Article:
“Legs” are side theatre curtains that are narrow and tall. They are situated on either side of the stage and run parallel to the grand drape. They are designed to block the audience’s view of the backstage areas know as the wings. Legs are constructed from light-blocking velour material, and are almost always black. In most situations, three or more legs are placed stage right, and three or more are placed stage left. The legs frame the side of the theatre scene.

“Backdrops” are theatre curtains that primarily hang in the rear of the stage, but they can also be used mid and downstage to make the stage appear shallower or to allow stage crew to change props or scenery behind them. Backdrops can be made of muslin and painted to provide scenery. Unpainted muslin and scrim are also frequently used as backdrops to create lighting effects.

The “scrim” is a type of curtain constructed of thin, open netting, called “sharkstooth scrim,” and it can be used to create a variety of special effects. A scrim has a unique quality in the world of theatre curtains in that it can appear or disappear by shifting lighting. A scrim will appear opaque if it is illuminated from the front and if everything behind the scrim is not lit. The scrim will be transparent if the scrim itself is unlit, and if the scene, object, or person behind the scrim is illuminated. It will take on a translucent effect if both the scrim and the objects behind it are lit. Such a set-up can create a dreamy effect on the stage, which gives the audience an impression that events on the stage are occuring at some other point in time or in a stage character’s dreams or thoughts.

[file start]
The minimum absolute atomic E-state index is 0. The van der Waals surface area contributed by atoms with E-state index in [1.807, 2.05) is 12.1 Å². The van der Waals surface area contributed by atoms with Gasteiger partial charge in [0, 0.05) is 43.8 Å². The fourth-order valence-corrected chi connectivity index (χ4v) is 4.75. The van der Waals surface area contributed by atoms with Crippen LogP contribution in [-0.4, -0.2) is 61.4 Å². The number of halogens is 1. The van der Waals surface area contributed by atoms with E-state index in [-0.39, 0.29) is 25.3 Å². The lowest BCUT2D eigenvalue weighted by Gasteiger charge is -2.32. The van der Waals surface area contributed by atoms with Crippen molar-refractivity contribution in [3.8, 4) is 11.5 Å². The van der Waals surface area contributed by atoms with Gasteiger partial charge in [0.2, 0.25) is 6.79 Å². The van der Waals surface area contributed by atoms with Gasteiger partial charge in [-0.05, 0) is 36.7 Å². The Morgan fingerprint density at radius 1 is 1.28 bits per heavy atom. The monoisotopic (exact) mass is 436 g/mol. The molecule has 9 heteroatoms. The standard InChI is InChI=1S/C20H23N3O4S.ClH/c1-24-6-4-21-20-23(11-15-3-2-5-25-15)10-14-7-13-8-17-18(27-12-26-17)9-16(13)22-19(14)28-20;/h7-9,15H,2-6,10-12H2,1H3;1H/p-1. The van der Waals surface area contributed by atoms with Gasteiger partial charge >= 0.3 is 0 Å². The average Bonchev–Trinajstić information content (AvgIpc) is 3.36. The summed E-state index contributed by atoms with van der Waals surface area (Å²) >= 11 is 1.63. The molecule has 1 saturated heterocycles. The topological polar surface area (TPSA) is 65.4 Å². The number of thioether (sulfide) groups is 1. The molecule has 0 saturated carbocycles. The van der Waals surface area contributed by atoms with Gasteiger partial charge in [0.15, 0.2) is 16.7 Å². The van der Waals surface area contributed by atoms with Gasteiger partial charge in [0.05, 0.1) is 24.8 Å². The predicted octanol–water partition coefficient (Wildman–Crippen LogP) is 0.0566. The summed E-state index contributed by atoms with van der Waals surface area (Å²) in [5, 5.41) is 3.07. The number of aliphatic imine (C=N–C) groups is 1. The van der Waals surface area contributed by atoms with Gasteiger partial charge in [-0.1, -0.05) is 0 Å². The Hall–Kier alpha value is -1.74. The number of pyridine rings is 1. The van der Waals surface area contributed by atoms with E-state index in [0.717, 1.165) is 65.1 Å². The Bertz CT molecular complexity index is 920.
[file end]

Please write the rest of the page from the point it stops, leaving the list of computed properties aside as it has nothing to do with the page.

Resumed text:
For an even more detailed explanation of theater curtains, watch our video below!


A Note about Flame Retardancy

As per building code, all theatre curtains must be flame retardant (FR). Another commonly used term is “fire resistant.” IFR, or Inherently Flame Retardant, curtains are FR curtains in which the flame retardanancy is inherent in the fabric. IFR curtains never need to be retreated. There are IFR knitted and IFR woven velours available. FR cotton (or Flame Retardant cotton) curtains must be retreated every few years to maintain fire retardancy. FR curtains that are not IFR must be carefully dry-cleaned as any water will damage them. Most IFR curtains are not adversely affected by water.

All types of theatre curtains must be flame retardant. Painted backdrops are often constructed from NFR (Non-Flame Retardant) muslin. An FR treatment is then added to the paint before applying to the backdrop. The entire drop must be painted so that it is completely covered with the FR treatment. This is done because FR muslin does not paint as well as NFR, and the paints can remove the FR treatment. Many paints are not compatible with IFR fabrics.

At BellaTEX, we can flame test, and if necessary, we can repair, clean, and retreat your theatre curtains, whether we manufactured the curtain or not.

For more information about flame retardancy, please visit our flame testing page and watch our video on that topic.


Watch this video to learn more about the different curtain types available: